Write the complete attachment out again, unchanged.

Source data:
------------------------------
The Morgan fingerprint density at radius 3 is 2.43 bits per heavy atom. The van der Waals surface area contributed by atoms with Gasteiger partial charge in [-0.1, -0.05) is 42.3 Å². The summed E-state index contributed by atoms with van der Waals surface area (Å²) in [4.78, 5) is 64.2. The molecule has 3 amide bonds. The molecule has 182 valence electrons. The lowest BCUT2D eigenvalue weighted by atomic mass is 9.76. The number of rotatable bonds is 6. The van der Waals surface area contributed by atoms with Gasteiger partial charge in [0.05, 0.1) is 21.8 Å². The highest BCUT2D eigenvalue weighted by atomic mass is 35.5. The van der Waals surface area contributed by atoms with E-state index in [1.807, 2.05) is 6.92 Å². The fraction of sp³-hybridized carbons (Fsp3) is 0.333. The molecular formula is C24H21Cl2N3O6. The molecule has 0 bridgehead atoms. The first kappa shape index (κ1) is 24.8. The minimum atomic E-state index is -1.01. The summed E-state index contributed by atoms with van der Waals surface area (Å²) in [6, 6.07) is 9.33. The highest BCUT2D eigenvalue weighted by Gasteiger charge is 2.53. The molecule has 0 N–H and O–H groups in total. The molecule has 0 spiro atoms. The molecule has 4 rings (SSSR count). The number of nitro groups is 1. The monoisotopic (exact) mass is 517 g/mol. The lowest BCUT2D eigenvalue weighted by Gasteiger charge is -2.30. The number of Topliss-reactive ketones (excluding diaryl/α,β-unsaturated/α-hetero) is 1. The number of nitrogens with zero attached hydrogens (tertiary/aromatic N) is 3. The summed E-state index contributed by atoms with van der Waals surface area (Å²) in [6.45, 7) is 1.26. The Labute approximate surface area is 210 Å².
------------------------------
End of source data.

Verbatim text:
The Morgan fingerprint density at radius 3 is 2.43 bits per heavy atom. The van der Waals surface area contributed by atoms with Gasteiger partial charge in [-0.1, -0.05) is 42.3 Å². The summed E-state index contributed by atoms with van der Waals surface area (Å²) in [4.78, 5) is 64.2. The molecule has 3 amide bonds. The molecule has 182 valence electrons. The lowest BCUT2D eigenvalue weighted by atomic mass is 9.76. The number of rotatable bonds is 6. The van der Waals surface area contributed by atoms with Gasteiger partial charge in [0.05, 0.1) is 21.8 Å². The highest BCUT2D eigenvalue weighted by atomic mass is 35.5. The van der Waals surface area contributed by atoms with E-state index in [1.807, 2.05) is 6.92 Å². The fraction of sp³-hybridized carbons (Fsp3) is 0.333. The molecular formula is C24H21Cl2N3O6. The molecule has 0 bridgehead atoms. The first kappa shape index (κ1) is 24.8. The minimum atomic E-state index is -1.01. The summed E-state index contributed by atoms with van der Waals surface area (Å²) in [6, 6.07) is 9.33. The highest BCUT2D eigenvalue weighted by Gasteiger charge is 2.53. The molecule has 0 N–H and O–H groups in total. The molecule has 0 spiro atoms. The molecule has 4 rings (SSSR count). The number of nitro groups is 1. The monoisotopic (exact) mass is 517 g/mol. The lowest BCUT2D eigenvalue weighted by Gasteiger charge is -2.30. The number of Topliss-reactive ketones (excluding diaryl/α,β-unsaturated/α-hetero) is 1. The number of nitrogens with zero attached hydrogens (tertiary/aromatic N) is 3. The summed E-state index contributed by atoms with van der Waals surface area (Å²) in [6.45, 7) is 1.26. The Labute approximate surface area is 210 Å².